RECUSAL UNDER 5 C.F.R. § 2635.502  

I also have the following covered relationship [or financial interest of a member of my household]. [Give a full description of the covered relationship or financial interest].

Under 5 C.F.R. § 2635.502(e), unless I am specifically authorized to do so by the agency designee, I must not participate in any particular matter involving specific parties where I or the agency designee have concluded that the financial interest of a member of my household, or the role of a person with whom I have a covered relationship, is likely to raise a question in the mind of a reasonable person about my impartiality. In my position of [identify position] in the [identify name of office] of the [identify name of agency], I may be called upon to participate in certain particular matters involving specific parties that could affect [identify the covered relationship or financial interest]. These matters may include the following: [identify relevant specific party matters]. I have consulted with the agency designee and have been advised that I should not participate in specific party matters affecting [the covered relationship or financial interest]. Until further notice [or "for a period of one year" in the case of certain terminated relationships], I will not participate officially in such matters, unless authorized by the agency designee.

In order to help ensure that I do not participate officially in these matters, I have taken or will take the following steps: (1) [delegation to subordinate language]. I have instructed [name and position] to handle any particular matter involving specific parties that could come before me that would affect or involve as a party [the name or description of the interest or entity causing the disqualification] and have arranged for [name of alternate supervisor] to serve as his or her supervisor for this matter; (2) I have provided [name of person who will act] and [names of any other persons that are to help with a screening arrangement] with a copy of this memorandum [unless there is an objection to disclosure of the information] and have asked [him/her/them] to keep [or refer to] [name of substitute actor] any matters which [he/she/they] believe are covered by my commitment to recuse; and (3) I have advised my immediate subordinates [and the name of any other group that typically sends the employee work directly] of this recusal. If you would prefer to act in these matters yourself or to select someone other than an individual under my general supervision to act in my stead, please notify me of your determination so that I might provide the appropriate information to my subordinates [and colleagues, if appropriate].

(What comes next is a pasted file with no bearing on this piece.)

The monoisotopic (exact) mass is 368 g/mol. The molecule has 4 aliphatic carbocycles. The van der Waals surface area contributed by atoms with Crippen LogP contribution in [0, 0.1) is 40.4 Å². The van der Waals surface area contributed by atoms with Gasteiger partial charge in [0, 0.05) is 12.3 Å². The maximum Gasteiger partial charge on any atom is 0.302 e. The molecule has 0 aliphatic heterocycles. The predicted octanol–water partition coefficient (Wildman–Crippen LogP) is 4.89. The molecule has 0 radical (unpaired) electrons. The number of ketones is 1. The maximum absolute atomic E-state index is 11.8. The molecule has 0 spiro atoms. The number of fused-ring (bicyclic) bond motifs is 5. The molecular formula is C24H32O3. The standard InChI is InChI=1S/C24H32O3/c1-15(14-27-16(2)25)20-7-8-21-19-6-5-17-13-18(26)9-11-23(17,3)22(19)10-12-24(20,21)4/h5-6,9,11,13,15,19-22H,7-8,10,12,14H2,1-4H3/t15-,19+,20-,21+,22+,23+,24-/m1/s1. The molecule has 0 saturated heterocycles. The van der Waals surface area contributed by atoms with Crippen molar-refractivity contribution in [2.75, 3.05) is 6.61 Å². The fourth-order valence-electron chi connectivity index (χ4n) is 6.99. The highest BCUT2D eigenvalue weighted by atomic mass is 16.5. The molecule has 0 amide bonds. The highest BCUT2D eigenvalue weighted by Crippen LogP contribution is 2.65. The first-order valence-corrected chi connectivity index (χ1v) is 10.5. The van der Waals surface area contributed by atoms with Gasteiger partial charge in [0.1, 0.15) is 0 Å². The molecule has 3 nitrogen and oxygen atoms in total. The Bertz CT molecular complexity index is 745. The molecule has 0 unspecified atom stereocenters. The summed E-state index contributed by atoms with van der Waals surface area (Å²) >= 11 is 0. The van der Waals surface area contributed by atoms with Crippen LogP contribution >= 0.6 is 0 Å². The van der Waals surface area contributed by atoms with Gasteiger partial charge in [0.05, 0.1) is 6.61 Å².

In order to ensure that this disqualification continues to be effective, I will take the following steps in the future: (1) I will revise and update this memorandum whenever that is warranted by changes in my covered relationships, the financial interests of a member of my household, the nature of my duties, or other changed circumstances, and provide you, the person exercising my authority [and any screening individuals] with a copy; and (2) I will advise my immediate subordinates and colleagues of any such changes.

cc: [Agency ethics official (where appropriate), person exercising delegated authority, and any screening individuals]

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1. Webster's Third New International Dictionary, for example, states that "recuse" means "to disqualify (oneself) as a judge in a particular case" and defines "disqualify" as "to deprive of power, right or privilege." Black's Law Dictionary, which does not contain an entry for "recuse," defines "disqualify" as "to divest or deprive of qualifications; to incapacitate; to render ineligible or unfit; as, in speaking of the `disqualification' of a judge by reason of his interest in the case . . . ." The Oxford English Dictionary defines "recuse" as "[to] object to (a judge) as prejudiced" and "to recuse to do something."

2. For those of you who counsel employees who may not fully appreciate the meaning of the term "recuse," here is something you could share with them. An employee should refrain, abstain, refuse, relinquish, forbear, forgo, hold off, keep away, give up, decline, desist, discontinue, end, cancel, close, quit, terminate, stop, halt, cease, drop, stay away, shun, avoid participation in the matter before him or her. In other words, just don't do it.